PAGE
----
*The #MeToo movement has reached FEMA.
The personnel chief of the Federal Emergency Management Agency — who resigned just weeks ago — is now under investigation for creating an atmosphere of widespread sexual harassment over years in which women were hired as possible sexual partners for male employees, the agency’s leader said Monday.
Corey Coleman, who led the personnel department from 2011 until his resignation in June, resigned June 18, before a scheduled interview with investigators, and FEMA officials said they have not been able to question him since, according to The Washington Post.
A preliminary seven-month internal investigation turned up a “systemic problem going on for years,” said FEMA Administrator William “Brock” Long. Some of the behavior could rise to the level of criminal activity, he said.
Some of the claims about the agency’s former personnel chief are detailed in a written executive summary of the investigation provided to The Washington Post. FEMA officials gave other details and confirmed that the individual under investigation, whose name was redacted from the report, is Coleman.
Below are highlights from the Washington Post article:
Online records show Coleman was a senior executive who was paid an annual salary of $177,150.
Starting in 2015, investigators said, Coleman hired many men who were friends and college fraternity brothers and women he met at bars and on online dating sites. He then promoted some of them to roles throughout the agency without going through proper federal hiring channels.
Coleman then transferred some of the women in and out of departments, some to regional offices, so his friends could try to have sexual relationships with them, according to employees’ statements during interviews with investigators.
Long said he received a direct complaint last year from an employee who said Coleman sexually harassed her. Long forwarded it to the general counsel’s office, which started the internal investigation. Coleman was placed on administrative leave in April.
Long is a Trump appointee who has served in his role for 13 months. FEMA officials said the DHS inspector general’s office had received complaints about Coleman in 2015 and referred them back to the agency to investigate. It’s unclear what became of those complaints under the Obama administration, the officials said.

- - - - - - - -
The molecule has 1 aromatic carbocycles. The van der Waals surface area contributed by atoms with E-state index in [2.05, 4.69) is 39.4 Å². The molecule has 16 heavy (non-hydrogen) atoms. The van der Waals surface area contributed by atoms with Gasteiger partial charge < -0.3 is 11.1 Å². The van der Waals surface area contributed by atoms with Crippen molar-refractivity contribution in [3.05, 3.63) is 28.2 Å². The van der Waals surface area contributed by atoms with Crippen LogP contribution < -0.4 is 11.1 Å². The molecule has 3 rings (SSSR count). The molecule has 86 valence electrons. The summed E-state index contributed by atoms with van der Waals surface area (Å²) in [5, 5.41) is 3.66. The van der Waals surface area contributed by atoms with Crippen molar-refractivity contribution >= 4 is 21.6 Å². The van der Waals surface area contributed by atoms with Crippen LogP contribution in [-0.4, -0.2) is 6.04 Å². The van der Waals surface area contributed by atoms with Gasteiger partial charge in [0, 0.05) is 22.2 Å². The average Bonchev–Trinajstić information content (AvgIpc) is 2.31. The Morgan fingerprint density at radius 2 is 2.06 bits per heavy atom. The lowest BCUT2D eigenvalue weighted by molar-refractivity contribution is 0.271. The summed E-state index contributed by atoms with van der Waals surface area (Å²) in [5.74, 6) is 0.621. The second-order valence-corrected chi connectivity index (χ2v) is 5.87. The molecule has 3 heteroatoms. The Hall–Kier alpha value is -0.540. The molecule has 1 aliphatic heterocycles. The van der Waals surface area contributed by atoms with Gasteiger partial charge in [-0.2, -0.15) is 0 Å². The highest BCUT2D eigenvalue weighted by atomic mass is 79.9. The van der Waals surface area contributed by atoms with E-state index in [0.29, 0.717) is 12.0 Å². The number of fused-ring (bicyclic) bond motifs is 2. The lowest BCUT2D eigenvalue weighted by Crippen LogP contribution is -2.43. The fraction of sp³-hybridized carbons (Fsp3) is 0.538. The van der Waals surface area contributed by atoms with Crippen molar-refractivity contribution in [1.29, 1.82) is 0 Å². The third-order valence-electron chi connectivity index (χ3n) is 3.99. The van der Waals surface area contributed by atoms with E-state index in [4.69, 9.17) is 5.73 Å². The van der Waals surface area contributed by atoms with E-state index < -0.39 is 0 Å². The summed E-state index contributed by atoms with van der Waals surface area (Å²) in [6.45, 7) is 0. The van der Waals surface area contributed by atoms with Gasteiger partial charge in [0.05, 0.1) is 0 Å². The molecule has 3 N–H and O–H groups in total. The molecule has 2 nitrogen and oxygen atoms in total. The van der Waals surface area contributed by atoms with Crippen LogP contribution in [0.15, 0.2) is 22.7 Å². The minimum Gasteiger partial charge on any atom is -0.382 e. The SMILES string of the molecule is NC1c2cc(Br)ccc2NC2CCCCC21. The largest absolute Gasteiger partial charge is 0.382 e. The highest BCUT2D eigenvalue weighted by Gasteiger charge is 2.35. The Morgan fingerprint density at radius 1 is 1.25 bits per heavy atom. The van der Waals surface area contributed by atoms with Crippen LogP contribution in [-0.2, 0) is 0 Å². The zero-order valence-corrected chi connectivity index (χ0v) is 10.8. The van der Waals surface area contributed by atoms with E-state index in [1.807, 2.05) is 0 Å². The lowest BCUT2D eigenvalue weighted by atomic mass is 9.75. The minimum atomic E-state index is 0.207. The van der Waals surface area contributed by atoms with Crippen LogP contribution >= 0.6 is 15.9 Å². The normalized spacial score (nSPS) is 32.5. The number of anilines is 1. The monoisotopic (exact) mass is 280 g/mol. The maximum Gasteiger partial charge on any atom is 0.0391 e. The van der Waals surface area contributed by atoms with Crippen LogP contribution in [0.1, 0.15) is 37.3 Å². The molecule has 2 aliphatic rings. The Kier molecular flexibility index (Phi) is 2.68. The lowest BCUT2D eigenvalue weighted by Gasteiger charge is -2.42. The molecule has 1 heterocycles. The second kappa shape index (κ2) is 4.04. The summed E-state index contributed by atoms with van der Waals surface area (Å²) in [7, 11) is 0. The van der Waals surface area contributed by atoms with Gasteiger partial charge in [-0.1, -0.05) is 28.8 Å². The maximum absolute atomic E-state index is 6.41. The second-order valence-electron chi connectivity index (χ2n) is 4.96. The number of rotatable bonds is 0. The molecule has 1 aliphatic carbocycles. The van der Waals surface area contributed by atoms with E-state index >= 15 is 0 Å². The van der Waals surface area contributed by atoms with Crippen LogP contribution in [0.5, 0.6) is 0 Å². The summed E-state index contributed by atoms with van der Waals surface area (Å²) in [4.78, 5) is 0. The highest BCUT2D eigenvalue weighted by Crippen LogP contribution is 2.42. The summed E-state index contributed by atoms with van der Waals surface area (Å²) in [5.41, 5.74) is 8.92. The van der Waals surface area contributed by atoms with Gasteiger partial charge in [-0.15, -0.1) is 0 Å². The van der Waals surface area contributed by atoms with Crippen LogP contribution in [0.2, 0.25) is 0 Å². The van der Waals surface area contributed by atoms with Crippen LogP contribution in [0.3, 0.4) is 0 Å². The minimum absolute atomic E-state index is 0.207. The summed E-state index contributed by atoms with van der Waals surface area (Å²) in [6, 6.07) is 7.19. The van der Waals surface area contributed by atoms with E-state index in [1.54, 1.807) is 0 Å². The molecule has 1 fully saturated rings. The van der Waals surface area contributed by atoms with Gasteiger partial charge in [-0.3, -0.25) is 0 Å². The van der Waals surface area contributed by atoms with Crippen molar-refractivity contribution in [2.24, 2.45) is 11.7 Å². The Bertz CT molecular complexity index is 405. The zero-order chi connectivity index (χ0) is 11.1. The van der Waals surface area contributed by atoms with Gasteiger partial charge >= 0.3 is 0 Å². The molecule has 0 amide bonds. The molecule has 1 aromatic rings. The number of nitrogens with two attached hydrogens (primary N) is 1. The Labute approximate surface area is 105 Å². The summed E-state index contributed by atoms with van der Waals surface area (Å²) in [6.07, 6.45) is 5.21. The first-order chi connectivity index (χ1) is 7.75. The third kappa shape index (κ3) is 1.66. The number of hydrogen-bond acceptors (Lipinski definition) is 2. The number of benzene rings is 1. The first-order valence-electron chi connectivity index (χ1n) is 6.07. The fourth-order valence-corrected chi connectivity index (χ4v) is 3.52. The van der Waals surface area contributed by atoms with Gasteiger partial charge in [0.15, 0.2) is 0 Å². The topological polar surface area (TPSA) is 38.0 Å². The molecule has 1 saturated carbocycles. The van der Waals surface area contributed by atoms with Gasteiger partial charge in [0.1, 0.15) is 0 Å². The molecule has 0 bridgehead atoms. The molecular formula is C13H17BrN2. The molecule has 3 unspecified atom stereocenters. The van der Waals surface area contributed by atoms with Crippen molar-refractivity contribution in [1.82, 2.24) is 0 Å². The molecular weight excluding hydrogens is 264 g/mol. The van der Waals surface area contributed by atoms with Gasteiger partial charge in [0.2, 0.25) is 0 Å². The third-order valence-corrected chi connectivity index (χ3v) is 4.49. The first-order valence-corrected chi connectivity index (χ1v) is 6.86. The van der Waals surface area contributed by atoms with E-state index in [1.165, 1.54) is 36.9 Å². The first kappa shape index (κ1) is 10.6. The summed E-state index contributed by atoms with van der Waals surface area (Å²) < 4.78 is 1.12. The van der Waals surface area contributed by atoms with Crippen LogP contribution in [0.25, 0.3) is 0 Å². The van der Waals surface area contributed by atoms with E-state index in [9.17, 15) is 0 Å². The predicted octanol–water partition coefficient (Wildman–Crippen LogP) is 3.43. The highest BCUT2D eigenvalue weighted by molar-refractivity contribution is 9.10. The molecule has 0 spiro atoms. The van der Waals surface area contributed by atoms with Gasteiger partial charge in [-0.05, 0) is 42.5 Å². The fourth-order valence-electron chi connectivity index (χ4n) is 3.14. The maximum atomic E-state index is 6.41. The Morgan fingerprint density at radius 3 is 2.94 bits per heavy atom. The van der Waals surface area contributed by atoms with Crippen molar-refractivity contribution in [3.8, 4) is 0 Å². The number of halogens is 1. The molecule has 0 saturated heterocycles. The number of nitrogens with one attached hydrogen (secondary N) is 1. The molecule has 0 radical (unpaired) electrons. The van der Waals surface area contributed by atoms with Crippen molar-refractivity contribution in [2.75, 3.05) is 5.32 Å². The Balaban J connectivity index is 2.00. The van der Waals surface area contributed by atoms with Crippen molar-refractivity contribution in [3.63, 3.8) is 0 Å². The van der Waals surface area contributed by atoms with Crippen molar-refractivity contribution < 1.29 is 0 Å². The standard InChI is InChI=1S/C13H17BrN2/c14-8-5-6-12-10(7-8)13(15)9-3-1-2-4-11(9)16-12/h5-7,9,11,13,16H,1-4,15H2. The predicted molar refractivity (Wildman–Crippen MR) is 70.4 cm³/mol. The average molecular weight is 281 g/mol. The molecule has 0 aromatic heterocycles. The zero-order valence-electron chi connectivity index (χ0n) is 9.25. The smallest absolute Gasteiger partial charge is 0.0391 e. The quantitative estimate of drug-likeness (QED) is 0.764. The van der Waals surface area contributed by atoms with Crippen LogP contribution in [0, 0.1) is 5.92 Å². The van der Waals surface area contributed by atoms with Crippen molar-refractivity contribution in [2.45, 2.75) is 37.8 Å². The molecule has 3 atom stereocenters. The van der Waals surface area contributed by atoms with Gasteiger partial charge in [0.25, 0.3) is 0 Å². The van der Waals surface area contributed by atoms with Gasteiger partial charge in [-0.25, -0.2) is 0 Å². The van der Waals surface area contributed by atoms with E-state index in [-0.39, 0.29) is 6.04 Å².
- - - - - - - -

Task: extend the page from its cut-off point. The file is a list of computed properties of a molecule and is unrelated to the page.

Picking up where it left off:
Many of the men and women Coleman hired were unqualified yet are still at the agency, officials said. Long said his staff interviewed 73 current and former employees and took sworn statements from 98 people. Long said many valued employees in the human resources department left because of Coleman’s “unacceptable leadership style, good people who wouldn’t put up with it.”
The preliminary investigation, completed Friday, found that an official described as the former chief component human capital officer had sexual encounters with two subordinates, one in 2015 and the other in 2017 continuing into this year. FEMA officials confirmed this person was Coleman.
Both women accompanied him on work trips, but one had few official duties on the trips. When the first woman ended the relationship, Coleman pressured her for dates — then denied her a promotion and tried to fire her, she told FEMA investigators. She said she kept her job by telling him she might be willing to go on dates with him again, according to the preliminary report.
When the second woman said she wanted to leave FEMA, Coleman created a position for her for which she admitted to investigators she was unqualified. He also allowed her to sometimes work from his house, the report said.
Long sent an all-employee email Monday describing the investigation and steps he is taking to address sexual harassment, including mandatory training by an outside company, new counseling services, a new office to investigate allegations of sexual misconduct and a team of independent contractors to look into pending claims that may have been “inadequately addressed.”
He said he went public about the case “to be open and transparent and tell this story rather than people telling it for us.” As sexual harassment has gained prominence in the #MeToo era, federal agencies in the Trump administration have stepped up training for employees and pledged zero-tolerance policies for perpetrators.
Long said he briefed members of Congress on the FEMA investigation Monday.
Rep. Elijah Cummings, D-Md., the top Democrat on the House Committee on Oversight and Government Reform, commended FEMA and called on his committee to hold hearings on the investigation.